Arab Street in the Arab Quarter.

Sultan Mosque in the Arab Quarter

A decorative Hindu temple in Little India.

We ate at 4 or 5 different markets (ie. Chinatown Complex, Maxwell Road, Old Airport Road) and in as many as 20+ hawker food stalls that were pocket change cheap. We once treated ourselves to an expensive fine-dining meal, and it was well worth it. And tried many things in between. Together with friends we roamed the nightlife neighborhoods, chatted for hours in speakeasy bars, or shared meals at plastic tables and stools. And we saw the sites in between every meal, snack, or drinking affair.

Singapore was fun for so many reasons. We had good company. The food was fantastic. And the city was inviting. Maybe we should have our long-haul layovers in Singapore from now on…

View of the port from the Marina Bay Sands rooftop

A little birdie perched on Carolyn's finger as we were gazing over the Gardens by the Bay.

Merlion - half mermaid, half lion. It is widely used as the mascot of Singapore.

The Singapore Flyer is like the London Eye.

We visited the National Orchid Garden at the Singapore Botanic Gardens. I'm pretty sure my parents would have liked this place. We enjoyed the Cool House where we found relief from the heat and humidity. 

Fountain of Wealth at Suntec City. A symbol of wealth and life, the Fountain Of Wealth is recognized since 1998 by the Guinness Book Of World Records as the World's Largest Fountain. The bronze ring of the fountain is designed based on the Hindu Mandala, meaning universe and is a symbolic representation of the oneness in spirit and unity and further symbolizes the equality and harmony of all races and religions in Singapore.

View from the infinity pool at the top of the Marina Bay Sands Hotel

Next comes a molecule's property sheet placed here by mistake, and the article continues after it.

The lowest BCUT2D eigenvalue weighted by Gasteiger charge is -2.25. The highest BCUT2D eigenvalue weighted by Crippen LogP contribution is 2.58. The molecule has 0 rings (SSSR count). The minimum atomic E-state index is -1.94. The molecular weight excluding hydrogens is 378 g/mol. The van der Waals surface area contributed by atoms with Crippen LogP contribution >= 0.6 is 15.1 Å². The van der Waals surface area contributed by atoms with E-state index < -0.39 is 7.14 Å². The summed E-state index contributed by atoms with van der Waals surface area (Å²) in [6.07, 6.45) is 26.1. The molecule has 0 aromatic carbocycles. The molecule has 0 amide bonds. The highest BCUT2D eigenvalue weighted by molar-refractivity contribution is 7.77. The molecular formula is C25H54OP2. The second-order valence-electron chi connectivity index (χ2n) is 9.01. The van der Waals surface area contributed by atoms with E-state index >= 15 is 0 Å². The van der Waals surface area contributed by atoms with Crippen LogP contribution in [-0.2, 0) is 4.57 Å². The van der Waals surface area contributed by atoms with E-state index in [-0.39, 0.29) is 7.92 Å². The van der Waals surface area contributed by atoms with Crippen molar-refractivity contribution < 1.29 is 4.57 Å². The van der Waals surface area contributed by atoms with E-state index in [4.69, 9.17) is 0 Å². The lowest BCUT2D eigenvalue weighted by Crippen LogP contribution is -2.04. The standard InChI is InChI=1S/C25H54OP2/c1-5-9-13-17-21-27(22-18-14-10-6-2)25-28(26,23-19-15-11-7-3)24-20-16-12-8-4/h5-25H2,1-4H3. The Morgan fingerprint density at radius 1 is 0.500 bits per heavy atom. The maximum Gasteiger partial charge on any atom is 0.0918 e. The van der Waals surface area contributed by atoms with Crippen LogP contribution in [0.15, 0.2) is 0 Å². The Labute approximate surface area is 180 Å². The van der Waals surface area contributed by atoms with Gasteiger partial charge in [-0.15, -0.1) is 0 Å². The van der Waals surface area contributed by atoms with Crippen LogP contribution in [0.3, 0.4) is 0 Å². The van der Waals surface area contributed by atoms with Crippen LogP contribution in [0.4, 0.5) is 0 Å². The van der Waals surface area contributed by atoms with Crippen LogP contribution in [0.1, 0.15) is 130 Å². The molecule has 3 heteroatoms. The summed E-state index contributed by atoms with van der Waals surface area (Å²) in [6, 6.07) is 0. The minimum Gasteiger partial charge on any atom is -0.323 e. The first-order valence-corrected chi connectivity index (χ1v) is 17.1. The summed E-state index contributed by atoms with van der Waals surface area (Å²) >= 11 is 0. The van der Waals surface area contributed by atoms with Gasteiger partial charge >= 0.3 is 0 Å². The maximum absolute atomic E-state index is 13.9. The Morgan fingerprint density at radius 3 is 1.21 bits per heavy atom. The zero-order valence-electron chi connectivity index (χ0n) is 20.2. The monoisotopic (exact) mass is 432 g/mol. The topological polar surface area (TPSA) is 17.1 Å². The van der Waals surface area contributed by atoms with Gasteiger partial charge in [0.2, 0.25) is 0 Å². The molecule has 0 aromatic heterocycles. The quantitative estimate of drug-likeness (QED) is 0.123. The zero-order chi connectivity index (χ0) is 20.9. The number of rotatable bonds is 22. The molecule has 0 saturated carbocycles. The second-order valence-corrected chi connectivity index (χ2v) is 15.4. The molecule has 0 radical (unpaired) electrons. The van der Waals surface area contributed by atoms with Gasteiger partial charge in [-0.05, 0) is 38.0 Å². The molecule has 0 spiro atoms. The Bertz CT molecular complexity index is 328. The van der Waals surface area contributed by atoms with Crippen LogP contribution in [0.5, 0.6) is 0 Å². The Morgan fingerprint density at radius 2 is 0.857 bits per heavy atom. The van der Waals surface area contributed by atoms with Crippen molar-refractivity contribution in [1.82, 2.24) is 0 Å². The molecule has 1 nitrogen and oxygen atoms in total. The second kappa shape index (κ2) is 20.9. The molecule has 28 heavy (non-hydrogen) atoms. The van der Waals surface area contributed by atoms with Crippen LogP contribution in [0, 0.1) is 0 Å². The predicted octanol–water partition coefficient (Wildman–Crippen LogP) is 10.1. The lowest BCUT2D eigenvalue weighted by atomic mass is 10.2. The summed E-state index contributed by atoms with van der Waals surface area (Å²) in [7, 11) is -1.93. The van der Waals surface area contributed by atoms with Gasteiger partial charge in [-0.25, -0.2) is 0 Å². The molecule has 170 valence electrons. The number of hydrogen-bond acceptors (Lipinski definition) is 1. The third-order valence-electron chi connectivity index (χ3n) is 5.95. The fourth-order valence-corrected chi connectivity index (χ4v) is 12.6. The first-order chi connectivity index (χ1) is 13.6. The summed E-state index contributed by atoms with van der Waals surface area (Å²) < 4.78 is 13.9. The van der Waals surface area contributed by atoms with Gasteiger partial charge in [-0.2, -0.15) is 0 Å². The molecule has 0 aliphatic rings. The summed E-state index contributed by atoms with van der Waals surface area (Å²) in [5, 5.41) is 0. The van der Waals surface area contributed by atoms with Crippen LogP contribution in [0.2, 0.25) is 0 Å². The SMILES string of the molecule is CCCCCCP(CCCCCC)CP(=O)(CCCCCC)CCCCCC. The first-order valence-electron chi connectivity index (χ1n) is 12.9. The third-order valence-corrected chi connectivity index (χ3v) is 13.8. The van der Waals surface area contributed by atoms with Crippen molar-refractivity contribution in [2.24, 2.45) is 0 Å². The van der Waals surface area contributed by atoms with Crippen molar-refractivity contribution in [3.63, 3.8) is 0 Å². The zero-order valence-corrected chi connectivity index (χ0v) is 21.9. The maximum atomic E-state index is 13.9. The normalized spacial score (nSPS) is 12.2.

Malacca, Malaysia

A short bus ride away from Singapore, Malacca feels like a sleepy town. But I think the people are just hiding from the daytime heat. At night, the town comes alive (even on a Sunday) for the Jonker Walk Night Market. It’s here where you can find almost everyone from town, be it tourist or local. Plenty of goods / services / and edibles are sold from clothing to trinkets and knick-knacks to massages and local food.

Red Square or Dutch Square 

Catch a ride on a themed trishaw, a combination rickshaw and tricycle.

Jonker Walk in the middle of the day is full of pedestrians and cars. By night, it's a street fair and food market. 

The ruins of St. Paul's Church atop St. Paul's Hill.

The town itself is known for the historical landmarks and cultural museums all around the city. A rich history from a mix of Dutch, British, Portuguese, Indian and Chinese gives the character of the city’s people. English is well-spoken all around. People look like they’ve come from half-way around the world, when they’re really locals. You can’t tell tourist from Malacca-raised. There are a handful of places of worship within stone’s throw of each other which further supports the diversity in the community.

A huge stage at the foot of Jonker Walk where locals participate in karaoke and sing the night away. 

We're finishing up our last couple of nights here in Kuala Lumpur, Malaysia. I'll have more photos to share in a few days.